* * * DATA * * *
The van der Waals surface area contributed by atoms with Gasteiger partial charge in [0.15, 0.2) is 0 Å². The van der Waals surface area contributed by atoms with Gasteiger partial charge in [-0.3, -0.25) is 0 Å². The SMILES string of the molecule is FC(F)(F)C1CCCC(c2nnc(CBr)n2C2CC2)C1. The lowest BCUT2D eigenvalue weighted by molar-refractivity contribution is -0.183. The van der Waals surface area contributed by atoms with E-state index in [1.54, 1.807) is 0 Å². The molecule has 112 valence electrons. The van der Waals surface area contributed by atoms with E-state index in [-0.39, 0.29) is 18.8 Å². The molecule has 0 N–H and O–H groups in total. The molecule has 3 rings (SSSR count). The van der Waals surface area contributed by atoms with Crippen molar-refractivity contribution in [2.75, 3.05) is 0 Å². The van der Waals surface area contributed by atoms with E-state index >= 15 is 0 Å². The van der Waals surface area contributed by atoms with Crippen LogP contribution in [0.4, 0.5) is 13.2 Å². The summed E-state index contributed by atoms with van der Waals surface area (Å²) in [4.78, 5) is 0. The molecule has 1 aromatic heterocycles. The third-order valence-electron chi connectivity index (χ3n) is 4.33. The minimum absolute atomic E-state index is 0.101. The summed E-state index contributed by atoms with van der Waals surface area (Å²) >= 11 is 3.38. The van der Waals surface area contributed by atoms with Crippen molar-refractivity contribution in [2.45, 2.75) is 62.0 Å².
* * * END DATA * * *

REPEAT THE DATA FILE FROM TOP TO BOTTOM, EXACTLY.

The van der Waals surface area contributed by atoms with Gasteiger partial charge in [0.15, 0.2) is 0 Å². The van der Waals surface area contributed by atoms with Gasteiger partial charge in [-0.3, -0.25) is 0 Å². The SMILES string of the molecule is FC(F)(F)C1CCCC(c2nnc(CBr)n2C2CC2)C1. The lowest BCUT2D eigenvalue weighted by molar-refractivity contribution is -0.183. The van der Waals surface area contributed by atoms with E-state index in [1.54, 1.807) is 0 Å². The molecule has 112 valence electrons. The van der Waals surface area contributed by atoms with E-state index in [-0.39, 0.29) is 18.8 Å². The molecule has 0 N–H and O–H groups in total. The molecule has 3 rings (SSSR count). The van der Waals surface area contributed by atoms with Crippen molar-refractivity contribution in [2.75, 3.05) is 0 Å². The van der Waals surface area contributed by atoms with E-state index >= 15 is 0 Å². The van der Waals surface area contributed by atoms with Crippen LogP contribution in [0.4, 0.5) is 13.2 Å². The summed E-state index contributed by atoms with van der Waals surface area (Å²) in [4.78, 5) is 0. The molecule has 1 aromatic heterocycles. The third-order valence-electron chi connectivity index (χ3n) is 4.33. The minimum absolute atomic E-state index is 0.101. The summed E-state index contributed by atoms with van der Waals surface area (Å²) >= 11 is 3.38. The van der Waals surface area contributed by atoms with Crippen molar-refractivity contribution in [2.45, 2.75) is 62.0 Å².